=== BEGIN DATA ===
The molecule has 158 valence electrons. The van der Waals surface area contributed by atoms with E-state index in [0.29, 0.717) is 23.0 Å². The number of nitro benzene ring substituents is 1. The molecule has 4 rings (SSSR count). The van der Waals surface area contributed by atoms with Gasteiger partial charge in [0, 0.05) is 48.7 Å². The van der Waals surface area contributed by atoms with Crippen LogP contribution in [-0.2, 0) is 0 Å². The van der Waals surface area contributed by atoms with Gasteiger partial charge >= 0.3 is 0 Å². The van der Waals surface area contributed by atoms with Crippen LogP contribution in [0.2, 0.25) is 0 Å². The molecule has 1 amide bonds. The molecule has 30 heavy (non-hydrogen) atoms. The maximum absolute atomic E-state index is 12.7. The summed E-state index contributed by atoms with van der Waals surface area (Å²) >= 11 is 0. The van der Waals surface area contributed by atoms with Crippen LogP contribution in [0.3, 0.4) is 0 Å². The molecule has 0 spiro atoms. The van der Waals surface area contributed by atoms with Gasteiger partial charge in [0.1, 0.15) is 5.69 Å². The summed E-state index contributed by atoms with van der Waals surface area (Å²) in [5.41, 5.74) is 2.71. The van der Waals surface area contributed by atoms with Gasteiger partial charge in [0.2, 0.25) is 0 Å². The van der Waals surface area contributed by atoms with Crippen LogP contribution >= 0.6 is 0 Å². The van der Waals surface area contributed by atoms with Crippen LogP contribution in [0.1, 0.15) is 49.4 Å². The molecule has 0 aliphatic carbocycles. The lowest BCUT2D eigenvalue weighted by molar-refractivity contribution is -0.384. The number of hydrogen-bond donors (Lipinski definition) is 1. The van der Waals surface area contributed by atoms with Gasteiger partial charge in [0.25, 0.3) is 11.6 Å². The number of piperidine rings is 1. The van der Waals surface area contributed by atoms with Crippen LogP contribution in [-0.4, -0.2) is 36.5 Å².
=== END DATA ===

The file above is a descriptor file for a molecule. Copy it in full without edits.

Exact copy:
The molecule has 158 valence electrons. The van der Waals surface area contributed by atoms with E-state index in [0.29, 0.717) is 23.0 Å². The number of nitro benzene ring substituents is 1. The molecule has 4 rings (SSSR count). The van der Waals surface area contributed by atoms with Gasteiger partial charge in [0, 0.05) is 48.7 Å². The van der Waals surface area contributed by atoms with Crippen LogP contribution in [-0.2, 0) is 0 Å². The van der Waals surface area contributed by atoms with Gasteiger partial charge >= 0.3 is 0 Å². The van der Waals surface area contributed by atoms with Crippen LogP contribution in [0.2, 0.25) is 0 Å². The molecule has 1 amide bonds. The molecule has 30 heavy (non-hydrogen) atoms. The maximum absolute atomic E-state index is 12.7. The summed E-state index contributed by atoms with van der Waals surface area (Å²) >= 11 is 0. The van der Waals surface area contributed by atoms with Crippen LogP contribution in [0.3, 0.4) is 0 Å². The molecule has 0 spiro atoms. The van der Waals surface area contributed by atoms with Gasteiger partial charge in [0.1, 0.15) is 5.69 Å². The summed E-state index contributed by atoms with van der Waals surface area (Å²) in [5.41, 5.74) is 2.71. The van der Waals surface area contributed by atoms with Gasteiger partial charge in [0.2, 0.25) is 0 Å². The van der Waals surface area contributed by atoms with Crippen LogP contribution >= 0.6 is 0 Å². The van der Waals surface area contributed by atoms with Crippen LogP contribution in [0.1, 0.15) is 49.4 Å². The molecule has 0 aliphatic carbocycles. The lowest BCUT2D eigenvalue weighted by molar-refractivity contribution is -0.384. The number of hydrogen-bond donors (Lipinski definition) is 1. The van der Waals surface area contributed by atoms with Gasteiger partial charge in [0.25, 0.3) is 11.6 Å². The number of piperidine rings is 1. The van der Waals surface area contributed by atoms with Crippen LogP contribution in [-0.4, -0.2) is 36.5 Å².